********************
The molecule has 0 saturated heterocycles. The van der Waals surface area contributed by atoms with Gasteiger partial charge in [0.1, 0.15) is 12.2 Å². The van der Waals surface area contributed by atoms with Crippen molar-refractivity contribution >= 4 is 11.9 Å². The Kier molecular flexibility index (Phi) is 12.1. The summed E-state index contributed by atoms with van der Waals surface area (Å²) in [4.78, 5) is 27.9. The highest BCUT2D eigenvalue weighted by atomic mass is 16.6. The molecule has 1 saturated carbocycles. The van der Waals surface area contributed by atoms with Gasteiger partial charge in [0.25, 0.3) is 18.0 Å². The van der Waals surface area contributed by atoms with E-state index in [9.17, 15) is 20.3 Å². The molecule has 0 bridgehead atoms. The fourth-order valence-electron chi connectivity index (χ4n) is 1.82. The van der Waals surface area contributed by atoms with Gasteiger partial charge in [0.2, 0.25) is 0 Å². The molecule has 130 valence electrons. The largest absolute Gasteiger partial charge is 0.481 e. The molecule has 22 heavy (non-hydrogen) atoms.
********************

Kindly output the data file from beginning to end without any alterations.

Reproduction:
The molecule has 0 saturated heterocycles. The van der Waals surface area contributed by atoms with Gasteiger partial charge in [0.1, 0.15) is 12.2 Å². The van der Waals surface area contributed by atoms with Crippen molar-refractivity contribution >= 4 is 11.9 Å². The Kier molecular flexibility index (Phi) is 12.1. The summed E-state index contributed by atoms with van der Waals surface area (Å²) in [4.78, 5) is 27.9. The highest BCUT2D eigenvalue weighted by atomic mass is 16.6. The molecule has 1 saturated carbocycles. The van der Waals surface area contributed by atoms with Gasteiger partial charge in [0.25, 0.3) is 18.0 Å². The van der Waals surface area contributed by atoms with E-state index in [9.17, 15) is 20.3 Å². The molecule has 0 bridgehead atoms. The fourth-order valence-electron chi connectivity index (χ4n) is 1.82. The van der Waals surface area contributed by atoms with Gasteiger partial charge in [0.2, 0.25) is 0 Å². The molecule has 130 valence electrons. The largest absolute Gasteiger partial charge is 0.481 e. The molecule has 22 heavy (non-hydrogen) atoms.